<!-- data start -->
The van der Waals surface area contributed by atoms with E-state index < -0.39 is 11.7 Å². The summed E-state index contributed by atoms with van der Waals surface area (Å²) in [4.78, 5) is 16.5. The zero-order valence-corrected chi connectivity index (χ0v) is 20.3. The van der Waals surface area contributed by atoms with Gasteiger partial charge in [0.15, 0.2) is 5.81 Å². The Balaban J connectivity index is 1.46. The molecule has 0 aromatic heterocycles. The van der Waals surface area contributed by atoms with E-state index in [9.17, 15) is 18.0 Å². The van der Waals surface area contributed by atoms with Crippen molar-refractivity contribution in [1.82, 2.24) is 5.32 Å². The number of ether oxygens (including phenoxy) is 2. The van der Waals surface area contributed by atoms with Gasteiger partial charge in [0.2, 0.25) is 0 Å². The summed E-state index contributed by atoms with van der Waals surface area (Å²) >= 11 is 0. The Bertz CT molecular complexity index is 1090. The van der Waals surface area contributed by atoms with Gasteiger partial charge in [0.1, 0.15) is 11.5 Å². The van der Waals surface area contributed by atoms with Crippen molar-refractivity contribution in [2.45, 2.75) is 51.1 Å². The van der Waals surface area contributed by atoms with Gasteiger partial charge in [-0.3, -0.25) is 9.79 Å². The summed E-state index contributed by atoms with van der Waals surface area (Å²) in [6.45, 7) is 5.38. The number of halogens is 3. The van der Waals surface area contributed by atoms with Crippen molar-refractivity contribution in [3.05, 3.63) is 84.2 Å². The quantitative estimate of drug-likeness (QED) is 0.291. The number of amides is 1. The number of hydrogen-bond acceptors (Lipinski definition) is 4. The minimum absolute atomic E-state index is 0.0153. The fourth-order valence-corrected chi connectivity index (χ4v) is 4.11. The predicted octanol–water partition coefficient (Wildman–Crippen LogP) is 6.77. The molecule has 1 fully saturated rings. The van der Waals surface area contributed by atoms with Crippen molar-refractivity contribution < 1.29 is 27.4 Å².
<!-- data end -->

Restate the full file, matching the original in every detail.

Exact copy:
The van der Waals surface area contributed by atoms with E-state index < -0.39 is 11.7 Å². The summed E-state index contributed by atoms with van der Waals surface area (Å²) in [4.78, 5) is 16.5. The zero-order valence-corrected chi connectivity index (χ0v) is 20.3. The van der Waals surface area contributed by atoms with Gasteiger partial charge in [0.15, 0.2) is 5.81 Å². The Balaban J connectivity index is 1.46. The molecule has 0 aromatic heterocycles. The van der Waals surface area contributed by atoms with E-state index in [9.17, 15) is 18.0 Å². The van der Waals surface area contributed by atoms with Crippen molar-refractivity contribution in [1.82, 2.24) is 5.32 Å². The number of ether oxygens (including phenoxy) is 2. The van der Waals surface area contributed by atoms with Gasteiger partial charge in [0.2, 0.25) is 0 Å². The summed E-state index contributed by atoms with van der Waals surface area (Å²) >= 11 is 0. The Bertz CT molecular complexity index is 1090. The van der Waals surface area contributed by atoms with Gasteiger partial charge in [0.1, 0.15) is 11.5 Å². The van der Waals surface area contributed by atoms with Crippen molar-refractivity contribution in [2.45, 2.75) is 51.1 Å². The van der Waals surface area contributed by atoms with Gasteiger partial charge in [-0.3, -0.25) is 9.79 Å². The summed E-state index contributed by atoms with van der Waals surface area (Å²) in [6.45, 7) is 5.38. The number of halogens is 3. The van der Waals surface area contributed by atoms with Crippen molar-refractivity contribution in [3.05, 3.63) is 84.2 Å². The quantitative estimate of drug-likeness (QED) is 0.291. The number of amides is 1. The number of hydrogen-bond acceptors (Lipinski definition) is 4. The minimum absolute atomic E-state index is 0.0153. The fourth-order valence-corrected chi connectivity index (χ4v) is 4.11. The predicted octanol–water partition coefficient (Wildman–Crippen LogP) is 6.77. The molecule has 1 fully saturated rings. The van der Waals surface area contributed by atoms with Crippen molar-refractivity contribution < 1.29 is 27.4 Å².